the beerable lightness of being

Pull the choke out. Grab the throttle. Pull the cord. Pull the cord. Pull, pull, pull the cord.

“You wouldn’t know I have a hernia,” he says.

Pull, pull, pull the, Pull, pull, pull pull pull waaa waaaaaaaaaaahhh aaah aaah aaah aah aaah, waaaaaAAAAAAAAAAAAAAAHHHHHHHH…

It has cooled off considerably. The wind is still strong out of the Northwest. We have about half an hour of daylight to go. The sky has turned yellow; the waves on the bay are translucent green.

He’s giving me a ride home, since I don’t have a car, and since I was helping him do something at the other end of the island. But first a neighbor has asked him to cut up a tree that blew across the driveway last night. There are no one-stop trips.

Besides overseeing everything I do, and overseeing all the maps and tax assessments and affordable housing projects and shellfish beds in the town, he does anything that involves small, gasoline-powered outdoor equipment, such as lawnmowers, chainsaws, snowblowers, weedwhackers, leafblowers, and so forth. Today it’s chainsaws.

But only chainsaws. In other words, no helmet, no facemask, no gloves, no leg-chaps—none of the safety equipment sane people use when chainsawing.

I move segments of trees out of the way as they become available, keeping a safe distance from the blade. Despite my premonitions, the chainsaw does not jump or skid out of his hands; it does not buck up into his face and deliver a hemispherical lobotomy; it does not go for the ankles and spray the ground with gore. The job is done in minutes.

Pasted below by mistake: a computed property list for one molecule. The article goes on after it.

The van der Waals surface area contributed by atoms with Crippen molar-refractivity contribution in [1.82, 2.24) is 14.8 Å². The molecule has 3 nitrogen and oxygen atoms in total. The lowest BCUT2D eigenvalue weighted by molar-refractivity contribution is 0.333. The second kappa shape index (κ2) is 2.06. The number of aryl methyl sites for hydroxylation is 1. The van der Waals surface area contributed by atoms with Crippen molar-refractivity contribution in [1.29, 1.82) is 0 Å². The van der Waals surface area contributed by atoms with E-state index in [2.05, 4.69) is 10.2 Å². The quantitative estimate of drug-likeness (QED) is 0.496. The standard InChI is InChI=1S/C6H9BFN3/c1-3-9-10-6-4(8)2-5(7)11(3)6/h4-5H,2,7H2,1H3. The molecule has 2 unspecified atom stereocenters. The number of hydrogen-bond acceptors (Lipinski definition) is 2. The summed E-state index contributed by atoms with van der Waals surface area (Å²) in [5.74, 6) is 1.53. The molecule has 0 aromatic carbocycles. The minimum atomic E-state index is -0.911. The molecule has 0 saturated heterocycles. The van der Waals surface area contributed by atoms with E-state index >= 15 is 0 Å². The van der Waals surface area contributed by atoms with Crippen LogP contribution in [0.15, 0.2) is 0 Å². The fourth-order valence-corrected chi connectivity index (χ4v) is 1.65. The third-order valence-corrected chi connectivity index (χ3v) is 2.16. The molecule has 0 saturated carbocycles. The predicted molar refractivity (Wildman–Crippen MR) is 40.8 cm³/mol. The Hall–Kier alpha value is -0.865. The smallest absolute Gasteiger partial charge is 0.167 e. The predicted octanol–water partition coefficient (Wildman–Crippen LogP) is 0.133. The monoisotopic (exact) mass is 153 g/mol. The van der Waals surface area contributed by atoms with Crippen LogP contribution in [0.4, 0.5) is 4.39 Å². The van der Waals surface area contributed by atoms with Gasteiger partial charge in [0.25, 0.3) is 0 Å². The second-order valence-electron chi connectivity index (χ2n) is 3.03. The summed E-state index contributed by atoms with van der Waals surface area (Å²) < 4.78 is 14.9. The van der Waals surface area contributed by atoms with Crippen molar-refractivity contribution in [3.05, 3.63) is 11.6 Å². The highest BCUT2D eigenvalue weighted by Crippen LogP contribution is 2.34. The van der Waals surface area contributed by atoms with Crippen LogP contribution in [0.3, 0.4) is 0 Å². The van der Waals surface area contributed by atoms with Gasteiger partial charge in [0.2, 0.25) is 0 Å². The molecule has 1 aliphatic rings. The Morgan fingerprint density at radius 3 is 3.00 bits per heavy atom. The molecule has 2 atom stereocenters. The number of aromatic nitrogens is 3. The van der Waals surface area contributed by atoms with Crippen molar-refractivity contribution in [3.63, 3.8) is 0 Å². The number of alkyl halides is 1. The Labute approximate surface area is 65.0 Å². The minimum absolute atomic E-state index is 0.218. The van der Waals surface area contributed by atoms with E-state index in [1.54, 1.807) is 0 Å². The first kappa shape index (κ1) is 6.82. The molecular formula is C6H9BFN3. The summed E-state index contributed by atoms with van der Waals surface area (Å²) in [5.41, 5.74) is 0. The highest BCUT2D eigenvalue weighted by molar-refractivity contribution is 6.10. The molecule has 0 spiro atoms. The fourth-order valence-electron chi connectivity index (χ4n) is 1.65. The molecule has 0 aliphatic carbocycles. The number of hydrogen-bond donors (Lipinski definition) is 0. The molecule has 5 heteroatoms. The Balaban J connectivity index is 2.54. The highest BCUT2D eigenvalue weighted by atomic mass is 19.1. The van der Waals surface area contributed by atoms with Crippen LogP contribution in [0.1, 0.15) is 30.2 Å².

“Fifty bucks,” he says. Silly rich person, not to own a chainsaw. We return to the truck and climb in.

“Wait a minute,” he says. “Hop out for a second and pull the seat forward.”

“I need a beer,” he explains. A beer from the bag of beers beneath my seat.

“It’s actually a really nice time of year,” he says. “It’s cold enough that you don’t have to worry about keeping them cold, but it’s not so cold you have to worry about them freezing. All you need’s a plastic bag.”

We drive off, beers in hand. It feels like watching a football game, but instead of a couch there’s the seat of a truck; instead of a game there’s a road. We roll through it at twenty miles an hour, into the night.


1 Response to “the beerable lightness of being”

  1. 1 jenlinnan December 4, 2006 at 3:42 pm

    A++ for

    1) hysterical chainsaw onomatopoeia

    2) shellfish bed supervision

    3) the idea of chainsaws going for the ankles

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